The estate of fallen icon Tupac Shakur is embroiled in litigation over a potential film adaption on the legend's tumultuous life.
Morgan Creek, a film production company headed by Rick Nicita, has sued Afeni Shakur's Amaru Entertainment over an alleged agreement to sell Tupac's life rights.
According to court records filed in Los Angeles Superior Court, both companies began their negotiations last November.
As reported by Reuters, Morgan Creek is seeking damages on the grounds that Afeni Shakur and Amaru Entertainment are "refusing to honor and perform a contract of a production of the film based on the life of Tupac Shakur."
Afeni Shakur's lawyer Skip Miller completely denies the allegations, and claims that Morgan Creek has destroyed attempts for his client to negotiate her son's life with other movie studios.
"There is no agreement with Morgan Creek, there never was, and there never will be," Miller explained to Reuters. "They have scared away Paramount, Fox, and others, and we are going to sue them and recover millions [in damages]."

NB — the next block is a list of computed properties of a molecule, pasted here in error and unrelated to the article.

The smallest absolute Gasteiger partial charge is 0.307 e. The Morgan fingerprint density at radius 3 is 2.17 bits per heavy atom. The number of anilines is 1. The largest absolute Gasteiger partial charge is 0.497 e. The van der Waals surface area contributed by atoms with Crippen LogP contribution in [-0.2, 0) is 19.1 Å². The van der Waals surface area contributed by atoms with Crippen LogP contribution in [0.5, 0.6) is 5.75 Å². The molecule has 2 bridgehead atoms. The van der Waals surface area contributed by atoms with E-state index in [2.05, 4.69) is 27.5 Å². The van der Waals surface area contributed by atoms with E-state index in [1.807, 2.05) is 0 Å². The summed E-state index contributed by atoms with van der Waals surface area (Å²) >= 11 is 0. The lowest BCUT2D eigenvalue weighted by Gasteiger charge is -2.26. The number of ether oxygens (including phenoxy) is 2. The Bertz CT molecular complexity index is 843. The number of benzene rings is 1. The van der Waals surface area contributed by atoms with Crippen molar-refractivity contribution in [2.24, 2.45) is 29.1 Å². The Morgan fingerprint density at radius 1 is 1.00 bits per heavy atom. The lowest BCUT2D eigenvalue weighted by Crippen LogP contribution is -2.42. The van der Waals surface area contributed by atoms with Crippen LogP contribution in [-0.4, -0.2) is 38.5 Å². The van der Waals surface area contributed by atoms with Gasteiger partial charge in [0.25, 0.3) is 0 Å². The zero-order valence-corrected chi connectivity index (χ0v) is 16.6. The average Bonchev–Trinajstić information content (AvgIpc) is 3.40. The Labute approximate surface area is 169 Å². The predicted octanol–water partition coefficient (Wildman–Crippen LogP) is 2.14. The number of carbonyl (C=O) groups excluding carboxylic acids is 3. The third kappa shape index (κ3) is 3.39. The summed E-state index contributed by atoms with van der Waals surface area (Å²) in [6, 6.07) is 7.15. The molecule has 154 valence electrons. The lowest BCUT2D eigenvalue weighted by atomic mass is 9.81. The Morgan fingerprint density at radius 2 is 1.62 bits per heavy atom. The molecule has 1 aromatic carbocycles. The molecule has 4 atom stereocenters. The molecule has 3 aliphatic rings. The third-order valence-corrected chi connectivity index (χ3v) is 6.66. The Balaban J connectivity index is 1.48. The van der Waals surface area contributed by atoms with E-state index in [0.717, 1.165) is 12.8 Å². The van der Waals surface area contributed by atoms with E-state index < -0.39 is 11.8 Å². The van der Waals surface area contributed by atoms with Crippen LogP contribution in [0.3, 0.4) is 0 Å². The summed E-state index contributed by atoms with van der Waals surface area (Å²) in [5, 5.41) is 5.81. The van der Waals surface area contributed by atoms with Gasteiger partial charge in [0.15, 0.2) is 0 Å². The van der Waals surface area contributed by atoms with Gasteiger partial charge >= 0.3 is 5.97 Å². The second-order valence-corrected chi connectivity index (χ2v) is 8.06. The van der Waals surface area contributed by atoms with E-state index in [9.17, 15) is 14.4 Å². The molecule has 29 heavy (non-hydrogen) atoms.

Insiders have speculated that negotiations between the two parties broke down after the release of the Notorious B.I.G. biopic Notorious.
Despite the film doing well with its limited theater showing, reports state the companies became hesitant since the unprecedented film was not a box office smash.
Tupac's last film project, the Academy Award-nominated documentary Tupac: Resurrection, has grossed $8 million since its 2003 release.
Since then, various attempts to bring his life to the big screen has fell apart.
Tupac Shakur was murdered in 1996 in a still unsolved Las Vegas drive-by shooting.
Still, 13 years later he remains one of the most popular figures in music, and retains the most sales in Hip-Hop history with over 50 million records sold.
At press time, a court date has not been announced.